At about ten minutes to five I woke with a start after having dreamed that I was paralyzed from the waist down.  In the dream, no matter how I tried to command my legs to respond, they remained uselessly curled under me with no feeling whatsoever.  The more I tried to make my legs work, the more apparent it became that all lines of communication south of my hips were down.

I lay there for a few moments in the dark and took stock of my surroundings.  I could feel Yonah's knee and elbow pressed against my ribs on the left, and one of Gilad's lanky legs was draped heavily across my thighs from the right.  This all made sense as the night's events came flooding back... but where were my legs?  I was wide awake and still had the same sense of paralysis that I had experienced in my dream.

I picked myself up on one elbow and looked down to see if they were still there and suddenly everything began to make sense.  Our black Labrador mix, Jordan, had noticed the small crowd on my bed and decided to join the party.  She'd plopped herself down with her chest and head resting across my knees. 

Ever try to get a warm, sleeping dog off of your numb, dead legs?  Trust me when I tell you that you're not exactly negotiating from a position of strength.  I couldn't even get my legs to twitch.  And being warm and comfortable, Jordan didn't exactly have a compelling reason to listen to my whispered commands. 

Finally, after about ten minutes of listening to my pleading, Jordan decided to humor me and moved over enough to allow me to slide my legs out from under her.  With a few circus-worthy contortions I extricated myself from between my two sleeping sons and slid onto the floor... and waited patiently for the feeling to return to my legs.  The first few minutes of pins and needles were excruciating, but after a little while I had regained enough motor control to stand up and lurch around the dark bedroom like a B-movie monster on my still-rubbery legs.

As I write this, everyone else in the house is still tucked snugly in bed.  I, on the other hand, feel like someone spent the night beating me with a large stick.  I'm guessing this was all some sort of cosmic payback for having gone out to eat steak without Zahava.

Posted by David Bogner on December 27, 2007 | Permalink

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Our son used to get croup a lot at that age. While steam helps (we would use a humidifier in the room), for short term help we found that cold air works better. So we'd either take him out to the mirpeset, or open the freezer and have him breathe in the cold air.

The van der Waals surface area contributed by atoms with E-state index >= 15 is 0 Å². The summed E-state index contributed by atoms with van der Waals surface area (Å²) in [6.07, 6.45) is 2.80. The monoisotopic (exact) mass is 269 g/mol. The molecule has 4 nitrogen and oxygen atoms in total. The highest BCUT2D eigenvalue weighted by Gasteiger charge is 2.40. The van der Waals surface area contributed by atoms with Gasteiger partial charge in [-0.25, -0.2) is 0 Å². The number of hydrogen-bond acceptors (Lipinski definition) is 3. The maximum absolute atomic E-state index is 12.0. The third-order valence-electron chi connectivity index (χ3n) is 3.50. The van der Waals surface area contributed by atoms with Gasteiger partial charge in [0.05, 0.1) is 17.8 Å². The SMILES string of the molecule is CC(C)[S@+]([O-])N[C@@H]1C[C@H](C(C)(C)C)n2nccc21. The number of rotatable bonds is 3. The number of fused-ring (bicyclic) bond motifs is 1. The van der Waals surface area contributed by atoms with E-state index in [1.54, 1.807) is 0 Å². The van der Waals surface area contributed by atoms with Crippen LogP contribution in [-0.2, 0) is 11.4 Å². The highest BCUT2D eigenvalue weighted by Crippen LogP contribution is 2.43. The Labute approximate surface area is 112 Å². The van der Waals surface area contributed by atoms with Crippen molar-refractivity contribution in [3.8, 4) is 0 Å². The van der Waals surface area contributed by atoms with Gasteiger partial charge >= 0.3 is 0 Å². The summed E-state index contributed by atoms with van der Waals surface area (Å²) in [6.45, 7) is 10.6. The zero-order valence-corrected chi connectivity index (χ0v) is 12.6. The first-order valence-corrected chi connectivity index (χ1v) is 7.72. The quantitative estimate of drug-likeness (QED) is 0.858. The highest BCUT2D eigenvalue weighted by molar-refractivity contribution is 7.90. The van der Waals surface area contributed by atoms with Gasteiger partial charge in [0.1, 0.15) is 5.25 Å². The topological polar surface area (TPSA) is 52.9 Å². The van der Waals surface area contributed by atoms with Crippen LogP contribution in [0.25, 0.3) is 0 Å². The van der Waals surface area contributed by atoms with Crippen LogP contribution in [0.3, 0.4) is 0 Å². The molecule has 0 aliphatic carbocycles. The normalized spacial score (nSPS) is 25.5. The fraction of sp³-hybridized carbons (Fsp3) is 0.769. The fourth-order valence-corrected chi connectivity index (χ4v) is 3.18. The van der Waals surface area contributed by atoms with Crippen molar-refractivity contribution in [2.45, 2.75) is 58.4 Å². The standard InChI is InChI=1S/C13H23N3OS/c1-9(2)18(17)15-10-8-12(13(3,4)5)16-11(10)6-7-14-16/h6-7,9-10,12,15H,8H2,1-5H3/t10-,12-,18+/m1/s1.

This site agrees:

http://parenting.ivillage.com/baby/bhealth/0,,3qcr,00.html

Might be worth considering next time...

Posted by: Dave (Balashon) | Dec 27, 2007 12:58:15 PM

...I decided not to further antagonize her.

Yes... because there was no way that sharing this verbal painting of how attractive I looked, standing in a steamy bathroom at 1 am! with approximately 2,500 readers could possibly antagonize me!

[grumble]

Good thing I appreciate how funny you can be, Bogner! [grumble]

Posted by: zahava | Dec 27, 2007 1:15:05 PM

Oh, this brings back memories. I used to get the croup regularly until about age 8 or 9. I remember my Mom used to make an "oxygen tent". She would unfold a card table onto the top half of my bed, drape it with a bedsheet, and put a humidifier on the floor, also under the sheet.

Worked like a charm.

Now that I think about it, how come we're not as creative as our parents used to be?

Posted by: dfb1968 | Dec 27, 2007 2:21:06 PM

Hee. Very funny, as usual.

Zahava, don't worry. Some of us already know how attractive you are, and we all know how attractive David thinks you are. Even with your hair sticking out.

Yehuda

Posted by: Yehuda Berlinger | Dec 27, 2007 2:27:56 PM

I hate to say it, but Zehava was had in your pre-nup. Nighttime excapades are definitely the male's responsibility, or at the very least a joint venture. I even had that put in our Ketubah :)

Posted by: Baila | Dec 27, 2007 2:33:56 PM

Baila: Oh! But I was soooooo NOT had in the pre-nup! Among the gems included are:
1) I carry kids for 9 months -- Trep carries all other things, period.
2) The cook/meal preparer (aka: me!) does not clean up.
3) I don't "do" vomit, smelly things, or windows.

:-)

Posted by: zahava | Dec 27, 2007 3:42:32 PM

I stand corrected. Vomit ALL the time.

He really is a giver.

Posted by: Baila | Dec 27, 2007 4:48:20 PM

As a hatzala member for many years,

1. Cold air usually works better
2. DO NOT MINIMIZE the possibility of it being serious. If home treatment does not work within a few minutes, get professional help.

Posted by: Gershon Dubin | Dec 27, 2007 4:53:24 PM

1) I carry kids for 9 months -- Trep carries all other things, period.

Who did the negotiating here. I never would have recognized number one. Carrying kids for 9 months, no big deal. We're talking about something very natural, like walking. Women all have this funny complaint that being pregnant is so difficult.

It is similar to the "I can't be bothered to check and see if the toilet seat is up or down, so leave it down" argument.

Now having to carry a gun while cooking chopped liver, that is much harder work.

See, the benefits of being a long term reader. You can refer back to all sorts of fun stuff.